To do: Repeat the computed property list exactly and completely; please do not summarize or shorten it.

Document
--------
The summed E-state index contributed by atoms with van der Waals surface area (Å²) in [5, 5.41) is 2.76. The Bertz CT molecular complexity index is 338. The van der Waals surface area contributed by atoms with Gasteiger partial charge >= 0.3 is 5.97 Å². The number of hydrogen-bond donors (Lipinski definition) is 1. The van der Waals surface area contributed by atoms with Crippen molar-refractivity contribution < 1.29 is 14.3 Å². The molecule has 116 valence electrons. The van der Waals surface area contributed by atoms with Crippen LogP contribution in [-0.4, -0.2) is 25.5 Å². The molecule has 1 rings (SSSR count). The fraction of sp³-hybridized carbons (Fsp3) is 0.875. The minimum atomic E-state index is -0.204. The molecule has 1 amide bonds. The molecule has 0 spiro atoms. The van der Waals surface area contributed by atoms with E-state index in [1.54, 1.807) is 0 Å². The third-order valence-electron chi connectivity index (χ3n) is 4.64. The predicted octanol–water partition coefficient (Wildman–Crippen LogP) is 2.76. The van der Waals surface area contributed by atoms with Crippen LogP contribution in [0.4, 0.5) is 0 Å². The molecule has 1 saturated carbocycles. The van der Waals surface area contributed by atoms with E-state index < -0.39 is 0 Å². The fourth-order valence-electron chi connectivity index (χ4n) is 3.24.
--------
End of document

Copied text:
The summed E-state index contributed by atoms with van der Waals surface area (Å²) in [5, 5.41) is 2.76. The Bertz CT molecular complexity index is 338. The van der Waals surface area contributed by atoms with Gasteiger partial charge >= 0.3 is 5.97 Å². The number of hydrogen-bond donors (Lipinski definition) is 1. The van der Waals surface area contributed by atoms with Crippen molar-refractivity contribution < 1.29 is 14.3 Å². The molecule has 116 valence electrons. The van der Waals surface area contributed by atoms with Crippen LogP contribution in [-0.4, -0.2) is 25.5 Å². The molecule has 1 rings (SSSR count). The fraction of sp³-hybridized carbons (Fsp3) is 0.875. The minimum atomic E-state index is -0.204. The molecule has 1 amide bonds. The molecule has 0 spiro atoms. The van der Waals surface area contributed by atoms with E-state index in [1.54, 1.807) is 0 Å². The third-order valence-electron chi connectivity index (χ3n) is 4.64. The predicted octanol–water partition coefficient (Wildman–Crippen LogP) is 2.76. The van der Waals surface area contributed by atoms with Crippen LogP contribution in [0.4, 0.5) is 0 Å². The molecule has 1 saturated carbocycles. The van der Waals surface area contributed by atoms with E-state index < -0.39 is 0 Å². The fourth-order valence-electron chi connectivity index (χ4n) is 3.24.